Social Policy Team
The Social Policy Team has three main areas of interest within our national LWV positions on social policy.
(1) Vulnerable populations (immigrants, minorities)
(2) Human needs
(3) Equal opportunity
- Meeting Basic Human Needs. Individuals and families "have the right to an income and/or services sufficient to meet their basic needs." We advocate a Living Wage for municipal employees in Boulder County.
Through study and consensus League members throughout the U.S. advocate for certain principles and policies in each of our team's three areas of concern.
- Equality of Opportunity. We are looking at privilege and oppression, and at institutional injustice affecting People of Color in Boulder County. We are looking at diversity and at ways to achieve inclusion in our county and in our League.
We meet on the third Sunday of most months, at Frasier Meadows Manor, 350 Ponca Place, Boulder. See the Events Calendar. Our current focus is Increasing Voter Participation in Boulder County for people at every economic level.
Like all League Issue Teams, we welcome new participants! You don't have to be an expert--or even a League member--to attend on of our team meetings and learn more.
Write to firstname.lastname@example.org for more information about our agenda.
Read more about our other advocacy efforts below.
Colorado's Immigrant Drivers License Program
We support adequate funding to implement SB251, Colorado's immigrant driver's license law.
We are watching the 2018 bill to improve implementation.
Read about the SB251 driver's license program.
Read the SB251 FAQ from the Colorado Department of Revenue.
Read Jesse Paul's report in the Denver Post, "Colorado's driver's license program for immigrants has problems, and they're about to get worse" (July 10, 2017)
Read the Denver Post editorial "Colorado's despicable handling of its immigrant driver's license program" (July 13, 2017)
Our LWV lobbyists supported Colorado's immigrant driver's license bill and helped it become law in 2013. We believe it helps improve public safety—safety on our roads and highways, and safe communities where immigrants are not afraid of reporting crimes.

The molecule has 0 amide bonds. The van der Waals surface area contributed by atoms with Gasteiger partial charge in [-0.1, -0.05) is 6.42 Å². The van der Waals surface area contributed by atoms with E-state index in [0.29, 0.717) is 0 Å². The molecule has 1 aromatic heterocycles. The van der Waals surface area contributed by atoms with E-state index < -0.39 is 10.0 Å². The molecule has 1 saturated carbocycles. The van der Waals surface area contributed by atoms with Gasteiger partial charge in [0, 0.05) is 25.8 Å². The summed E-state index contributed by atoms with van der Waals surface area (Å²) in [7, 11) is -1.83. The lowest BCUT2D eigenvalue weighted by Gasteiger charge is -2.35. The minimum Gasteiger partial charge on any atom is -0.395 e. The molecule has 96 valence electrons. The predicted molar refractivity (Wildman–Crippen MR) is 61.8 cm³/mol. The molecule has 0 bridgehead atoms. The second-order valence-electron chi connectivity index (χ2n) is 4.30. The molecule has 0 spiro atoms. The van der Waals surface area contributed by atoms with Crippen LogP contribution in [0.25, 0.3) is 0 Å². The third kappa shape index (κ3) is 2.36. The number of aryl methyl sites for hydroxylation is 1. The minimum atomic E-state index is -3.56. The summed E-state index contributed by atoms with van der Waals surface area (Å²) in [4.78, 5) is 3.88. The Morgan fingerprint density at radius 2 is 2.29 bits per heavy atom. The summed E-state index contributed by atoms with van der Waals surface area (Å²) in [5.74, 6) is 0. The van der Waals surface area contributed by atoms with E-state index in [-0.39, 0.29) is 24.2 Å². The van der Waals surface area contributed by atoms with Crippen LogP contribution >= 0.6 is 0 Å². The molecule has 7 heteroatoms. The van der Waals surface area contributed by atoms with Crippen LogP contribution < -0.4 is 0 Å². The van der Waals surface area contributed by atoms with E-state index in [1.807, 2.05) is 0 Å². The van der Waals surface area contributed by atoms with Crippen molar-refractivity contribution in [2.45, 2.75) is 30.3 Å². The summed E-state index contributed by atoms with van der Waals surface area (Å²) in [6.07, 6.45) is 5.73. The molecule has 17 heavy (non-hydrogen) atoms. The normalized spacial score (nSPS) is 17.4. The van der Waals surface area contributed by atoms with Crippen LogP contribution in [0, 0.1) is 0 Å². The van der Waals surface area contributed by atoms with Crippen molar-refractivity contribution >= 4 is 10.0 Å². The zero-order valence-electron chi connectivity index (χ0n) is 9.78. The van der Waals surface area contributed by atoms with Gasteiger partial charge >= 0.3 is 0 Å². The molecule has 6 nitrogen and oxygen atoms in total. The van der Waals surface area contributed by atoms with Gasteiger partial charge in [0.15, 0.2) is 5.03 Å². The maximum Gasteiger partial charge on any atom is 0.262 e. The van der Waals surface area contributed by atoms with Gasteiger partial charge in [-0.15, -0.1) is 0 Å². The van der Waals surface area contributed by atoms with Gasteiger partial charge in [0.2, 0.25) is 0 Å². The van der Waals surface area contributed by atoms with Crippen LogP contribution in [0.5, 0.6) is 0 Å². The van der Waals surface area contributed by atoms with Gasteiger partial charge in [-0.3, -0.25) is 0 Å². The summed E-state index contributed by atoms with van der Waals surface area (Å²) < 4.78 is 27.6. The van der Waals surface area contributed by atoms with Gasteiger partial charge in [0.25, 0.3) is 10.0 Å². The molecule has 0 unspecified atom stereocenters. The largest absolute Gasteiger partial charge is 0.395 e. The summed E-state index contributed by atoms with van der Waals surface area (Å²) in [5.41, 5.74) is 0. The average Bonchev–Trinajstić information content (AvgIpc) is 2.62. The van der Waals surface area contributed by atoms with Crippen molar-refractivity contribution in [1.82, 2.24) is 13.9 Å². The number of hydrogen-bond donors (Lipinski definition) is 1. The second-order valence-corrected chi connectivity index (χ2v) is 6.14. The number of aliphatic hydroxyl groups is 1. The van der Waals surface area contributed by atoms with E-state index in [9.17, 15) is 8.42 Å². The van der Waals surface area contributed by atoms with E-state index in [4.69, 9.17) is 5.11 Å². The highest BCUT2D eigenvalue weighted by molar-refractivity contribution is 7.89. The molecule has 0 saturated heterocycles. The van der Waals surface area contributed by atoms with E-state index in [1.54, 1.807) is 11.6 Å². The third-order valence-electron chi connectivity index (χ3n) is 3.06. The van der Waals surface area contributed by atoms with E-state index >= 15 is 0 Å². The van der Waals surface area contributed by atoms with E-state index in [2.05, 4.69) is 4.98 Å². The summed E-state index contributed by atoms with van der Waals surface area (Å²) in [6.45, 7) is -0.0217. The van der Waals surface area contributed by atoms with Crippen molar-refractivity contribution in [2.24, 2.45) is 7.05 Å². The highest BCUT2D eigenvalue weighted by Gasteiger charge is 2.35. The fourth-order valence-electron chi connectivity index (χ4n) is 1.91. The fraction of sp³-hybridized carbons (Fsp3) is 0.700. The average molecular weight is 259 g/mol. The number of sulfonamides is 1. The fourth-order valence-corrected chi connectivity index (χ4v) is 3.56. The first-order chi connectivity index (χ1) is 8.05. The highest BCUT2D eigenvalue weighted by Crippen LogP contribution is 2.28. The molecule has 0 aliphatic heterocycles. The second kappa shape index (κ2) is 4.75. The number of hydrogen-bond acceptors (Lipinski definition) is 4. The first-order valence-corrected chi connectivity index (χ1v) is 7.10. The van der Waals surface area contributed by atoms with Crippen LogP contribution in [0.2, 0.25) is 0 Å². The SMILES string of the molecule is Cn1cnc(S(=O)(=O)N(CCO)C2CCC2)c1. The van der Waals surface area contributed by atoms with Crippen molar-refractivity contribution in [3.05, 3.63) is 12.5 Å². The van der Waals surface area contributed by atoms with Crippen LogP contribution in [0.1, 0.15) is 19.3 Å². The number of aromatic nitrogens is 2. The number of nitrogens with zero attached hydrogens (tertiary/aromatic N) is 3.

In 2018 we continue to press for adequate funding to meet the demand. The program was designed to be self-funding, so Colorado's perennial budget crisis is not the problem (for a change)
In 2016 we examined the rights of noncitizens in six areas. At public meetings in November 2016 we presented our findings in six areas: employment, public benefits, voting, education and mobility (such as drivers licenses).
Here are our findings (PDF, 10 p.)
We also offer a set of 28 PowerPoint slides. Here is the PDF version.
If you would like the original PPT file write to our team co-leaders at email@example.com with your request.
We are following data about deportations and arrests.
LWV does not support deporting unauthorized immigrants who have no history of criminal activity.
Read our position in full.
The pace of deportation in President Trump’s first three months lags behind even the last two years of his predecessor, when then-President Barack Obama ordered his agencies to use more discretion when it came to deporting undocumented immigrants, focusing specifically on criminals.
• Deportations in 2017 show a 12 percent decrease, because more arrests occur in the interior of the country rather than along the border. As a result, people often face lengthy hearings in the nation’s immigration court system.
Arrests and detention have increased.
• Between Jan. 22 and April 29, 2017, ICE Enforcement and Removal Operations (ERO) deportation officers administratively arrested 41,318 individuals on civil immigration charges, an increase of 37.6 percent over the period between Jan. 24 and April 30, 2016, when ERO arrested 30,028.